This year's Ramadan fell on some of the hottest days Hamilton has seen this summer — but the oppressive heat, blackouts and massive storm didn't stop the city's Muslim community from celebrating the holy month of fasting from dawn to dusk.
In fact, the extreme weather conditions didn't make fasting any more difficult, says Raza Khan, spokesperson for the Muslim Association of Hamilton. Observants are eased into the hot summer days year by year as Ramadan, which follows the lunar-based Islamic calendar, starts 10 days earlier every year.
"We own up to the heat," Khan said. "We conduct our lives normally as we would every day."
To mark the end of Ramadan, which ran from July 9 to Aug. 7 this year, Hamilton's 30,000 Muslim celebrated the holiday Eid al-Fitr Thursday morning at mosques across the city.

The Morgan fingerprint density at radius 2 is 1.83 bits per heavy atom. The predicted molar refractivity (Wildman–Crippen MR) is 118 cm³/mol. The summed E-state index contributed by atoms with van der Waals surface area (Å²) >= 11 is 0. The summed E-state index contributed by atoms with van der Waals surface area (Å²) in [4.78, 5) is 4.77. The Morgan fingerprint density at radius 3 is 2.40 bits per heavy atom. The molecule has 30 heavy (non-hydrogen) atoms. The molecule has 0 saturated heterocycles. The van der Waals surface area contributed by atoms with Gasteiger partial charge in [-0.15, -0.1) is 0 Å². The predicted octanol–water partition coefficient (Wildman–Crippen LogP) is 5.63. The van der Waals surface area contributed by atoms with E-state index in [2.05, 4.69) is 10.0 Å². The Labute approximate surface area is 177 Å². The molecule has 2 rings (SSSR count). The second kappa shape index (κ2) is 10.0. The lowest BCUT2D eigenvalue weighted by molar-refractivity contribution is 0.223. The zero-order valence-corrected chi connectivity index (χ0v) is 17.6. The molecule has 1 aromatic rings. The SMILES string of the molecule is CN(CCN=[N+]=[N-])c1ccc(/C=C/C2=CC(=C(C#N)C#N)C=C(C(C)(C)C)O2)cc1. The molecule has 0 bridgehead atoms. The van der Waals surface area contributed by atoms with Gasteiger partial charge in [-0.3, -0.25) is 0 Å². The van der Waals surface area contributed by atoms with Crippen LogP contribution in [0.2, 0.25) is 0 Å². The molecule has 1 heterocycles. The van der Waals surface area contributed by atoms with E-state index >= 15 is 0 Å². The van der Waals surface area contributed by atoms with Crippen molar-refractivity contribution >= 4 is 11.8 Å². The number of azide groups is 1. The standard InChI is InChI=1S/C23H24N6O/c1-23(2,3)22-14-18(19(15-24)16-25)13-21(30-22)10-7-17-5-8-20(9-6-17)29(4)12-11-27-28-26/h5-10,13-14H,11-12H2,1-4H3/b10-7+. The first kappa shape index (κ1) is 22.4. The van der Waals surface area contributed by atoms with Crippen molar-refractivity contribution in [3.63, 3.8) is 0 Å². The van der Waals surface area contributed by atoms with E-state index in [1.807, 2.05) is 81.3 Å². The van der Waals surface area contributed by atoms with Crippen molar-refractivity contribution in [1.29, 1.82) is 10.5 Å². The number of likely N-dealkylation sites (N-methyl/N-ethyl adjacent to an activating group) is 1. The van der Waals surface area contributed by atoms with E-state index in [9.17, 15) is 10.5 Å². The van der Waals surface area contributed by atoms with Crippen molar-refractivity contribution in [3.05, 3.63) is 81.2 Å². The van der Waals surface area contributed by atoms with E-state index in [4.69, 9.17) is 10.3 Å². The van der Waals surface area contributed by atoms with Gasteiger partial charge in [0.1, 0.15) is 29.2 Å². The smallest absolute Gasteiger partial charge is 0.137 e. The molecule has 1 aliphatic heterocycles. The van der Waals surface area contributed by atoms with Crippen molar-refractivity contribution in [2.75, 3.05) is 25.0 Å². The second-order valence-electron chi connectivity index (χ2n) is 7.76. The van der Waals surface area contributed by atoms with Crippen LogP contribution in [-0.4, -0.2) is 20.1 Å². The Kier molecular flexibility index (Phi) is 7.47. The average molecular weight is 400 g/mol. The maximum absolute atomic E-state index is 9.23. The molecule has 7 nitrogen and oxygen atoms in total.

Hamilton Mountain Mosque alone saw more than 3,000 visitors. The assembly was so large that the mosque had to hold two prayer sessions. Volunteers occasionally ushered people to sit closer to make room for the crowd streaming through door.
Platters of cinnamon buns and other sweets were served. Festive treats like gulab jamun, a timbits-like dessert made with cheese, and barfi, a milk-based treat, were also very popular.
Ramadan is also a month of special prayers, blessings and good deeds. To keep with the Ramadan spirits, several mosques in Hamilton have been helping the less fortunate locally and beyond. They have been collecting canned food for the city's community food program Neighbour2Neighbour and the Syrian refugee food project.
"When you are fasting during the day, you realize you are not able to have food on your table all the time," said Uzma Qureshi, secretary of the Hamilton Muslim Association. "This heightened awareness really helps make you think of charities."
Although this year's Eid fell on a Wednesday, Khan said many Muslims will take the day off to visit friends and relatives.
"This is like Christmas. You don't work on Christmas," he said.